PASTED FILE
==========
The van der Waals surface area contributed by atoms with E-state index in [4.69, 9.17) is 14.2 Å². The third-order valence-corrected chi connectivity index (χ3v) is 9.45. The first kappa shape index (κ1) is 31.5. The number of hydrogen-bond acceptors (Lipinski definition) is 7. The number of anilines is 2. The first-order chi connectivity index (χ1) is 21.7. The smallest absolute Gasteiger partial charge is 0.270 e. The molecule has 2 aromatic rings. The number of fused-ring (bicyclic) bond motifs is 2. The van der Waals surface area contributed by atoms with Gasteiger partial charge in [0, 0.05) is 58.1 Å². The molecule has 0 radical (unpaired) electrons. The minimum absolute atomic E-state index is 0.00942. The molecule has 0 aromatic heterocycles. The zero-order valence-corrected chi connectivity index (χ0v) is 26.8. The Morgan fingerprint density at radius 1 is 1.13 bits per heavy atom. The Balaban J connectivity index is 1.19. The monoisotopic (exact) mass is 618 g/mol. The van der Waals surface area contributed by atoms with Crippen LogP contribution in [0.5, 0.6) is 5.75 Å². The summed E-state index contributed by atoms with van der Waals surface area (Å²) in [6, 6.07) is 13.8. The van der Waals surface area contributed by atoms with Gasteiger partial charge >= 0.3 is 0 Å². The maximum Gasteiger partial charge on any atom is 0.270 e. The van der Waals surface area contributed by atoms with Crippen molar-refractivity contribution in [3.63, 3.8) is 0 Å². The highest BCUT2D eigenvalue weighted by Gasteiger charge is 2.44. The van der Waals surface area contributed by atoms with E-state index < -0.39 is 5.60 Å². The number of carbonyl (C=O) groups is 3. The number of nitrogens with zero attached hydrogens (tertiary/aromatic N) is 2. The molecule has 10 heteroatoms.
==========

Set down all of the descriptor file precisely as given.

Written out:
The van der Waals surface area contributed by atoms with E-state index in [4.69, 9.17) is 14.2 Å². The third-order valence-corrected chi connectivity index (χ3v) is 9.45. The first kappa shape index (κ1) is 31.5. The number of hydrogen-bond acceptors (Lipinski definition) is 7. The number of anilines is 2. The first-order chi connectivity index (χ1) is 21.7. The smallest absolute Gasteiger partial charge is 0.270 e. The molecule has 2 aromatic rings. The number of fused-ring (bicyclic) bond motifs is 2. The van der Waals surface area contributed by atoms with Gasteiger partial charge in [0, 0.05) is 58.1 Å². The molecule has 0 radical (unpaired) electrons. The minimum absolute atomic E-state index is 0.00942. The molecule has 0 aromatic heterocycles. The zero-order valence-corrected chi connectivity index (χ0v) is 26.8. The Morgan fingerprint density at radius 1 is 1.13 bits per heavy atom. The Balaban J connectivity index is 1.19. The monoisotopic (exact) mass is 618 g/mol. The van der Waals surface area contributed by atoms with Crippen LogP contribution in [0.5, 0.6) is 5.75 Å². The summed E-state index contributed by atoms with van der Waals surface area (Å²) in [6, 6.07) is 13.8. The van der Waals surface area contributed by atoms with Gasteiger partial charge >= 0.3 is 0 Å². The maximum Gasteiger partial charge on any atom is 0.270 e. The van der Waals surface area contributed by atoms with Crippen molar-refractivity contribution in [3.63, 3.8) is 0 Å². The highest BCUT2D eigenvalue weighted by Gasteiger charge is 2.44. The van der Waals surface area contributed by atoms with E-state index < -0.39 is 5.60 Å². The number of carbonyl (C=O) groups is 3. The number of nitrogens with zero attached hydrogens (tertiary/aromatic N) is 2. The molecule has 10 heteroatoms.